With Erica in the Blue Mountains. All our bushwalking plans are put on ice since early November. The heat and the drought in the summer months ignite many fires – in December the Sydney region is heavily burnt, in January the Canberra District. Beneath all the big fires that are reported worldwide, there are many small fires lighted. Even when there is no fire (like mid-December after the heavy rain), often most of the bushwalking tracks are closed. Nevertheless, Claudia finds a day in January to head for a dayhike in the Jamison Valley in the Blue Mountains together with Erica. The temperatures are moderate this day; no danger of flashlights. The two enjoy the day out in the wilderness of the subtropical rainforest and climb up the rocky pinnacles of the "Ruined Castle" for a picnic. Only two days later, hiking is impossible yet again: Two fires ignite in Sydney, Canberra suffers the worst fire ever and New South Wales declares a state-wide "Total Fire Ban". That means: Each and every hiking track is closed, and even the fireworks on Australia Day are cancelled.

Martial: 4WD, kayaks, and tent right at the water's edge

Weekend at Myall Lakes. During the long week-end of Australia Day (25.-27. January), we put our two kayaks onto our car and head north towards the Myall Lakes. The Myall Lakes are a chain of connected lakes with an opening to the sea at Port Stephens. The water is brackish: Fresh water with a slighty salty taste. Our tent is set up right on the water's edge. During the hot nights, we leave it open at the lakes' side and thus can watch from inside how the sun rises (and continue to sleep afterwards...). The days are spent with paddling (why does the wind always start when we are on our return trip, and why is it always headwind???), watching nature, and eating. The lakes are a birds' paradise, and we are soundless on our kayaks in-between: Seagulls, ducks, water fowls. We see hundreds (sincerely!) of black swans and think they are the kings of the lakes – until we spot the birds of prey. At least 2 metres of wing span. Majestically, they fly their elegant circles over our kayaks. We see these birds of prey on each of the three days at various locations – and no-one can tell us their name. We reckon they might be hawks. Anyway, very impressive!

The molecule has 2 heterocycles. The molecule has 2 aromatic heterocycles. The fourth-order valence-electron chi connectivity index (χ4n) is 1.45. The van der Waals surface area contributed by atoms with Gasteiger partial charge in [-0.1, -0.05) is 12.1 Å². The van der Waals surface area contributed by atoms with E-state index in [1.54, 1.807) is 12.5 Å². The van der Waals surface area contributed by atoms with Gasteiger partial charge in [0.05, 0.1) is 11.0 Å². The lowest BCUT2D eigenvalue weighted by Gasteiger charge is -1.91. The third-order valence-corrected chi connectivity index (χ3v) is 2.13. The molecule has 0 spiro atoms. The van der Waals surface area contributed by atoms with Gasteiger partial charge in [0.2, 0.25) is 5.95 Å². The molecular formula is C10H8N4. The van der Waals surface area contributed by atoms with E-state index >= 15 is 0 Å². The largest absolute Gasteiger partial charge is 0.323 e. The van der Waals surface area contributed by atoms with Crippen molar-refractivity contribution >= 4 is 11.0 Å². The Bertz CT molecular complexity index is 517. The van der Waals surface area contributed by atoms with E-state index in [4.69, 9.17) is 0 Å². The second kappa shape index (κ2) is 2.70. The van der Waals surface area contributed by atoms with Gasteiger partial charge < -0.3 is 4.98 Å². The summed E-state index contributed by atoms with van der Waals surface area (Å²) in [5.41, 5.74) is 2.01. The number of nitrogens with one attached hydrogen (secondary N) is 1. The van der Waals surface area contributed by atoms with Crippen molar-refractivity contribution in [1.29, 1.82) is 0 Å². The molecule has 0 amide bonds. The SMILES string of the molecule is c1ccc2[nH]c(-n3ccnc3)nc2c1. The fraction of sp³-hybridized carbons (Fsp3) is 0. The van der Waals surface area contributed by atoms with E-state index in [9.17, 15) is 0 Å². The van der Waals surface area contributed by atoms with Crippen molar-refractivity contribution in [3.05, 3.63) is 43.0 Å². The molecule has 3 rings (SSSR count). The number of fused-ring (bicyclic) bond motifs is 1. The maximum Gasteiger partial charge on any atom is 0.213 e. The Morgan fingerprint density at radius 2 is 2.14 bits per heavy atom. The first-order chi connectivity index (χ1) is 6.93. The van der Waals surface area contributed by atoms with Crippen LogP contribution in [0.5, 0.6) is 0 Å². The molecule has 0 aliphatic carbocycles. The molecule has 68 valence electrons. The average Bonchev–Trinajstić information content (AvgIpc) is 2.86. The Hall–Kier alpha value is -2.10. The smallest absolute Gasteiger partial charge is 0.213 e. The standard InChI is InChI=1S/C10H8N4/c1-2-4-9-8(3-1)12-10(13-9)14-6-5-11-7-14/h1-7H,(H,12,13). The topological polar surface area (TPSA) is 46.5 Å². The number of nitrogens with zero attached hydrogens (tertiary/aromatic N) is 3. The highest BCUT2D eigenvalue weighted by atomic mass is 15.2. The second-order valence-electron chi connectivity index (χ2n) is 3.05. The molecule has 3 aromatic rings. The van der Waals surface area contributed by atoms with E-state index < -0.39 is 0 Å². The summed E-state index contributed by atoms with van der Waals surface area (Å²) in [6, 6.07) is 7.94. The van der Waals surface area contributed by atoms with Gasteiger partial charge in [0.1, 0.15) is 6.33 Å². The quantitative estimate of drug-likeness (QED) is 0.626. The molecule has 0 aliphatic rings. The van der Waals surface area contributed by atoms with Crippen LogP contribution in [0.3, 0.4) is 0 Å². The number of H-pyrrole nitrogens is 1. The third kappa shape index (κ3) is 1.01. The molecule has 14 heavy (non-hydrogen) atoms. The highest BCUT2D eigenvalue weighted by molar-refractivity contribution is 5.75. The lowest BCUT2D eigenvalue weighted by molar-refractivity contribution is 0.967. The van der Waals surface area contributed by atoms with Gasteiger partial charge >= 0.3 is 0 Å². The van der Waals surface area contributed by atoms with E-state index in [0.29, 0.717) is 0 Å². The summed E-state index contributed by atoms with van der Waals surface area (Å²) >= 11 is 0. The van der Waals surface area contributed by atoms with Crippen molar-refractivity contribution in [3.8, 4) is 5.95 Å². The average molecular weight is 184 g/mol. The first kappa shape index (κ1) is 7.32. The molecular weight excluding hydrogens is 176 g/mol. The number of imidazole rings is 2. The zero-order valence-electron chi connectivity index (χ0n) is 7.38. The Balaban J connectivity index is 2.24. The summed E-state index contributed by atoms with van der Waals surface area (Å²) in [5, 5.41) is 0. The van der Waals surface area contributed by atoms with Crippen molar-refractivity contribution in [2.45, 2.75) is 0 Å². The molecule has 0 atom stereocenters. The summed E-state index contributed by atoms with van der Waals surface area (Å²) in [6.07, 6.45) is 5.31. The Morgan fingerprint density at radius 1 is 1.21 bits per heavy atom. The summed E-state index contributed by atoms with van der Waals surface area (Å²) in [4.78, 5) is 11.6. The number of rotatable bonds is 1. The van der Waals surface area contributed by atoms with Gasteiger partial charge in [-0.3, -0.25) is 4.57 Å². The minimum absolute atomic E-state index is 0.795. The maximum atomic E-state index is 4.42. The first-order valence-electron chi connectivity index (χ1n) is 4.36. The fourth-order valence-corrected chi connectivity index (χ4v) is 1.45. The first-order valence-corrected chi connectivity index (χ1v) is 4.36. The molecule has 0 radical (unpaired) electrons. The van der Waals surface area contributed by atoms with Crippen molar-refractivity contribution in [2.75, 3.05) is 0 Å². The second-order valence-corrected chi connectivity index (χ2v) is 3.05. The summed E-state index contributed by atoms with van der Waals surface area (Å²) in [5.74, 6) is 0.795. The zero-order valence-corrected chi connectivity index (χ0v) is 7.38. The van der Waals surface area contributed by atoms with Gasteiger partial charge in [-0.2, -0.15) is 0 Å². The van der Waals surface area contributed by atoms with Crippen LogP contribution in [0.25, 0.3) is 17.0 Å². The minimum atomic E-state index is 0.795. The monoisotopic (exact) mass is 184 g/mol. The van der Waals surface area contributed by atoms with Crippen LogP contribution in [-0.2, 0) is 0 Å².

Seafood and fish in cling wrap

Cling wrap. Ode on our ja!-"Frischhaltefolie". It might never have dreamt of it, our cling wrap of the home brand "ja!", at that time, when we bought it in a Minimal supermarket in Schwetzingen – that it would travel with us around half the world and become one of our most loyal companions in the new life. We didn't bring many kitchen items along to Australia. Salt and pepper are long since finished and replaced by Australian products. Some paprika and cumin are the only reminders of the German past – and until mid-January our ja!-"Frischhaltefolie". Loyally, it has wrapped various sandwiches, has kept steaks fresh and the smell of onions close to the onions. Now it is finished and been replaced by an Australian cling wrap...

Curiosity of the English language. An excercise for everyone who is not a native English speaker: Speak the following words aloud and explain us why they are pronounced this way, give us a rule, something we can stick upon, otherwise we might become desperate: rough – dough; wild – wilderness; cow – crow; gully (Australian) – gutter; Susy – busy. And here is a list of genuine (well?!) English words: impertinent, clair-voyant, impeccable, creche, fiance, deja-vu, resume, cuisine. If people outside of Australia would know what an esky is, and what a capsicum?